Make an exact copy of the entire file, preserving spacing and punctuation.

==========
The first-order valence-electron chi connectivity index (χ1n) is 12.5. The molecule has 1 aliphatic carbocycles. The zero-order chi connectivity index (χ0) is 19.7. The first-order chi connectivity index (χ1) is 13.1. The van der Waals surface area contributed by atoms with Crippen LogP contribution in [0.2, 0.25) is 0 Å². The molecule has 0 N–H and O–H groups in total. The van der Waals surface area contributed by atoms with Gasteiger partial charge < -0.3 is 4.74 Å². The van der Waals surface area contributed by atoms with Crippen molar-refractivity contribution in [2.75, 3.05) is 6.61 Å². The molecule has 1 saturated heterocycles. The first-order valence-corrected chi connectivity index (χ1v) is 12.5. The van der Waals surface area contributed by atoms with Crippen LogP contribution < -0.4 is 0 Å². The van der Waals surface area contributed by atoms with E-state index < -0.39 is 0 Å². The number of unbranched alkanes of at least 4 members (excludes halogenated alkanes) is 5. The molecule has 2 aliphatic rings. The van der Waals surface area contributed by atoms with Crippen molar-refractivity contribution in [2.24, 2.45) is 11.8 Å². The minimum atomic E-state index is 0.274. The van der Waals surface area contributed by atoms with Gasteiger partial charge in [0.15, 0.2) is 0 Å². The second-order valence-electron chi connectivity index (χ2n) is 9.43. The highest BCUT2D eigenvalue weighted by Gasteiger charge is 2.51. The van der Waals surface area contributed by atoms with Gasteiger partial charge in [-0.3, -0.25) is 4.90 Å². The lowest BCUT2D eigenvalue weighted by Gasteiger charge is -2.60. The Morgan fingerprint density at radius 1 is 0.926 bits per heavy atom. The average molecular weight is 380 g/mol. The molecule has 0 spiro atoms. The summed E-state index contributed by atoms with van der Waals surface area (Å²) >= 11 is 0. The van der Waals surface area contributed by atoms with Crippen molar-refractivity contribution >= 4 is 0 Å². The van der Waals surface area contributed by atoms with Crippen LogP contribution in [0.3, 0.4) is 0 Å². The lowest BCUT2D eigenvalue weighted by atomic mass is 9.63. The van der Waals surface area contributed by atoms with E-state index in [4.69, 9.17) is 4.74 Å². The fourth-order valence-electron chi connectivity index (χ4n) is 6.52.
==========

The first-order valence-electron chi connectivity index (χ1n) is 12.5. The molecule has 1 aliphatic carbocycles. The zero-order chi connectivity index (χ0) is 19.7. The first-order chi connectivity index (χ1) is 13.1. The van der Waals surface area contributed by atoms with Crippen LogP contribution in [0.2, 0.25) is 0 Å². The molecule has 0 N–H and O–H groups in total. The van der Waals surface area contributed by atoms with Gasteiger partial charge < -0.3 is 4.74 Å². The van der Waals surface area contributed by atoms with Crippen molar-refractivity contribution in [2.75, 3.05) is 6.61 Å². The molecule has 1 saturated heterocycles. The first-order valence-corrected chi connectivity index (χ1v) is 12.5. The van der Waals surface area contributed by atoms with Crippen LogP contribution < -0.4 is 0 Å². The van der Waals surface area contributed by atoms with E-state index < -0.39 is 0 Å². The number of unbranched alkanes of at least 4 members (excludes halogenated alkanes) is 5. The molecule has 2 aliphatic rings. The van der Waals surface area contributed by atoms with Crippen molar-refractivity contribution in [2.24, 2.45) is 11.8 Å². The minimum atomic E-state index is 0.274. The van der Waals surface area contributed by atoms with Gasteiger partial charge in [0.15, 0.2) is 0 Å². The second-order valence-electron chi connectivity index (χ2n) is 9.43. The highest BCUT2D eigenvalue weighted by Gasteiger charge is 2.51. The van der Waals surface area contributed by atoms with Gasteiger partial charge in [-0.3, -0.25) is 4.90 Å². The lowest BCUT2D eigenvalue weighted by Gasteiger charge is -2.60. The Morgan fingerprint density at radius 1 is 0.926 bits per heavy atom. The average molecular weight is 380 g/mol. The molecule has 0 spiro atoms. The summed E-state index contributed by atoms with van der Waals surface area (Å²) >= 11 is 0. The van der Waals surface area contributed by atoms with Crippen molar-refractivity contribution >= 4 is 0 Å². The van der Waals surface area contributed by atoms with Crippen LogP contribution in [0.3, 0.4) is 0 Å². The lowest BCUT2D eigenvalue weighted by atomic mass is 9.63. The van der Waals surface area contributed by atoms with E-state index in [4.69, 9.17) is 4.74 Å². The fourth-order valence-electron chi connectivity index (χ4n) is 6.52.